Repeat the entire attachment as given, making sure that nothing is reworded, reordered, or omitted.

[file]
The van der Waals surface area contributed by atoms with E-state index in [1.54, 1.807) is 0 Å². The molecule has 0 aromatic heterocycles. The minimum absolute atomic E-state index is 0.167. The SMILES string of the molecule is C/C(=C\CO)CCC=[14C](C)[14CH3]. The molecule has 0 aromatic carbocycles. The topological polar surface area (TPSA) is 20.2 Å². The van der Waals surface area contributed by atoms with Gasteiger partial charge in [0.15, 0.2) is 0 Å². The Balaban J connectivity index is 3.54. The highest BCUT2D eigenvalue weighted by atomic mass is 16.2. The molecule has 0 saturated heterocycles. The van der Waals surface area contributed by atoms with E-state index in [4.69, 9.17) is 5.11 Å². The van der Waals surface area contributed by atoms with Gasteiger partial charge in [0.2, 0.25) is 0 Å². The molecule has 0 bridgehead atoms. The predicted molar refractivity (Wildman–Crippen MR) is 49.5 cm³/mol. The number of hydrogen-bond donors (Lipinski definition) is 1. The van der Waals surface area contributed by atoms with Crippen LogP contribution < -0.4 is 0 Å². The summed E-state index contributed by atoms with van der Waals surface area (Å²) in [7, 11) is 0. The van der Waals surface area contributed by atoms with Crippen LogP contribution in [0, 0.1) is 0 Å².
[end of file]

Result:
The van der Waals surface area contributed by atoms with E-state index in [1.54, 1.807) is 0 Å². The molecule has 0 aromatic heterocycles. The minimum absolute atomic E-state index is 0.167. The SMILES string of the molecule is C/C(=C\CO)CCC=[14C](C)[14CH3]. The molecule has 0 aromatic carbocycles. The topological polar surface area (TPSA) is 20.2 Å². The van der Waals surface area contributed by atoms with Gasteiger partial charge in [0.15, 0.2) is 0 Å². The Balaban J connectivity index is 3.54. The highest BCUT2D eigenvalue weighted by atomic mass is 16.2. The molecule has 0 saturated heterocycles. The van der Waals surface area contributed by atoms with E-state index in [4.69, 9.17) is 5.11 Å². The van der Waals surface area contributed by atoms with Gasteiger partial charge in [0.2, 0.25) is 0 Å². The molecule has 0 bridgehead atoms. The predicted molar refractivity (Wildman–Crippen MR) is 49.5 cm³/mol. The number of hydrogen-bond donors (Lipinski definition) is 1. The van der Waals surface area contributed by atoms with Crippen LogP contribution < -0.4 is 0 Å². The summed E-state index contributed by atoms with van der Waals surface area (Å²) in [7, 11) is 0. The van der Waals surface area contributed by atoms with Crippen LogP contribution in [0, 0.1) is 0 Å².